Your organisational policies will often state that you have a right to regular meetings or reviews with your manager and that they be available to discuss important issues.
Whatever your employment status or organisational policies, you have rights that are protected. If you are unhappy about the level of support you are getting, then your first point of call might be to read up on your rights.
- Validate your feelings.
When you validate your feelings, you say to yourself “I have a right to feel angry, sad, hurt, annoyed, frustrated, outraged” etc. Just like you can recognise your rights as an employee, you can recognise your right to feel an emotion.
This is tricky, because your mind is also tricky. It can get busy saying “I should just get over this” or “I’m being unreasonable”. When you work in an environment that is unsupportive, then you’ve probably received these messages from your boss either explicitly or implicitly.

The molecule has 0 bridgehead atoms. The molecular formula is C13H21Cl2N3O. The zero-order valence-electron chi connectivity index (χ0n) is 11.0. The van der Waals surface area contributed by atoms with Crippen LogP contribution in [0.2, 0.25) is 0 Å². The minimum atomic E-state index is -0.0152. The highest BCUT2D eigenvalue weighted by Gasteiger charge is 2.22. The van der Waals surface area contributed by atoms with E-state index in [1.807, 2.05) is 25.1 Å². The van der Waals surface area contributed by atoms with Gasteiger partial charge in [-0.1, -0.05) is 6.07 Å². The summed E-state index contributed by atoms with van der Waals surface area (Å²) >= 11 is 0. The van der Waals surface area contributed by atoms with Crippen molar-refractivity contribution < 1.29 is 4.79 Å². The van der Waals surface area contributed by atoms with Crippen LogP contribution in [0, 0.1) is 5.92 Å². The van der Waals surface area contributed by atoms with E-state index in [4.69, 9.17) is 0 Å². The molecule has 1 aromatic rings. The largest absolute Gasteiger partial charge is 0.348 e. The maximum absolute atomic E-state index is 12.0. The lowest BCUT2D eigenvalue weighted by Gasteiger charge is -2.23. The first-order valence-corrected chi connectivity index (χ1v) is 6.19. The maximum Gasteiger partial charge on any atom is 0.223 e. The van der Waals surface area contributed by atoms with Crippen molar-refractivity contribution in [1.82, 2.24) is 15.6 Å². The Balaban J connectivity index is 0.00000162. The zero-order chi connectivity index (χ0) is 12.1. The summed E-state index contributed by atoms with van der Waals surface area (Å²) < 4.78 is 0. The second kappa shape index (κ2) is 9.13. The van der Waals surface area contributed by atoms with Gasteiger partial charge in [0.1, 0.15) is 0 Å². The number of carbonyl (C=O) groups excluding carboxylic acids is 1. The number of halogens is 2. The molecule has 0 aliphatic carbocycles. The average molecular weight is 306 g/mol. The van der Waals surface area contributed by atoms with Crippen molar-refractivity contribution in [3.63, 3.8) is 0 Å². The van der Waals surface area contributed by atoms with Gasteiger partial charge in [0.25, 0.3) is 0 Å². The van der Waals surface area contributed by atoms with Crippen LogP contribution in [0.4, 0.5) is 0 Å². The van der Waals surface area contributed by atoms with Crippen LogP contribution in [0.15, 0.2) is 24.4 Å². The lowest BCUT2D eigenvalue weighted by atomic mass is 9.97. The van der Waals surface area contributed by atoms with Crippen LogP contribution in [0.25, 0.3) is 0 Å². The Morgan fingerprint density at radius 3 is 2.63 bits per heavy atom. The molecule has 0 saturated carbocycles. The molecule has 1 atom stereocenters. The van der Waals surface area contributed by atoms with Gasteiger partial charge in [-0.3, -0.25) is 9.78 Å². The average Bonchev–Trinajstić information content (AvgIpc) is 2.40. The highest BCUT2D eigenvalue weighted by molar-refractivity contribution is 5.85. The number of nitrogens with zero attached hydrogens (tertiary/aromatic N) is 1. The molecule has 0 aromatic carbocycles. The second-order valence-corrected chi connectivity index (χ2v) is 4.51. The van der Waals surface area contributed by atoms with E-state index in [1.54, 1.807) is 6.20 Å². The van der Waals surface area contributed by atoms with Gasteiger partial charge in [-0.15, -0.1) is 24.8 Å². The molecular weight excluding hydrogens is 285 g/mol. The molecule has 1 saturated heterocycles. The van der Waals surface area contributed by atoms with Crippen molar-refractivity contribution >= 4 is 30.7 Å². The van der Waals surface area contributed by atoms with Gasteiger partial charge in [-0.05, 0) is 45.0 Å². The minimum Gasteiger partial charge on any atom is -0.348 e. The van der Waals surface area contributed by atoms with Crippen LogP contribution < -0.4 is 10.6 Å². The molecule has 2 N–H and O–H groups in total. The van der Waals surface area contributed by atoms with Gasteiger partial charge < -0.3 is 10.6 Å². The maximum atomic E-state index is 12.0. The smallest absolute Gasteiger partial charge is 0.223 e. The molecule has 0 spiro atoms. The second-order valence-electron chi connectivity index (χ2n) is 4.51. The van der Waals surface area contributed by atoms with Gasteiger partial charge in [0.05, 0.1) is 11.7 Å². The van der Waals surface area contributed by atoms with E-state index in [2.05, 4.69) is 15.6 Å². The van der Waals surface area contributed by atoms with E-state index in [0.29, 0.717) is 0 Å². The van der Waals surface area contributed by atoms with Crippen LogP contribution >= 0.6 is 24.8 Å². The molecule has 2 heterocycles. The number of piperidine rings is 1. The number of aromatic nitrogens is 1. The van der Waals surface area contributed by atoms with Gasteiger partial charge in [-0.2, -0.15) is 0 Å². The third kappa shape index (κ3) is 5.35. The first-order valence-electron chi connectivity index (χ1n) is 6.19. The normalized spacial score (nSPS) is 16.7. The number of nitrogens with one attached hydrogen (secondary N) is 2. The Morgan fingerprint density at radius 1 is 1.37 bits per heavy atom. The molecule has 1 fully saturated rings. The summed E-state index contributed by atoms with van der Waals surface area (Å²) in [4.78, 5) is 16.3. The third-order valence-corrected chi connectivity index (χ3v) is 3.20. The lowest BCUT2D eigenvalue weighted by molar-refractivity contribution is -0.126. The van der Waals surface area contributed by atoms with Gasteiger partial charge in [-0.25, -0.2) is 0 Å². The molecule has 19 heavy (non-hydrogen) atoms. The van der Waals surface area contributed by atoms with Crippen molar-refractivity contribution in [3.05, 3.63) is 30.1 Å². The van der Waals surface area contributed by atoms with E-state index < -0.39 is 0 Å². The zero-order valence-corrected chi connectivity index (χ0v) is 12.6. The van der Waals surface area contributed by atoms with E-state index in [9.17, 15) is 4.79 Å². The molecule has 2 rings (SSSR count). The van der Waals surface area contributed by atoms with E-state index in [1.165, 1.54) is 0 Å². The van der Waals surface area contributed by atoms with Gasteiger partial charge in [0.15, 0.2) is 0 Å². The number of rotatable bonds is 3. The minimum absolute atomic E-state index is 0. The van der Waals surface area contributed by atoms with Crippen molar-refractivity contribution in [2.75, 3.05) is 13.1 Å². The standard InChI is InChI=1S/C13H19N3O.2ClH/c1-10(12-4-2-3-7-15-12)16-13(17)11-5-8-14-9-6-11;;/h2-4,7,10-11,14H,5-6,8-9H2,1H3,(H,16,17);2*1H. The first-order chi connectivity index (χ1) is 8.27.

But, the truth is, you always have a right to feel whatever you are feeling. If you feel angry, that is your right. The right to feel is different to the right to behave how you like. We have to be clever with what we do. We need to judge the context and choose an action that is going to be the most useful at that time.
- Identify the things you do to keep busy
Earlier I talked about how keeping busy can work against you. Yes, it is natural when you have lots of responsibilities, but over time you start to suffer.
Keeping busy can also be a way of trying to push away unwanted feelings. You might distract yourself with something easy or do something that gives you a short-term relief or benefit. For example, eating a cake, looking at facebook or complaining about stuff to colleagues who aren’t the cause of the problem.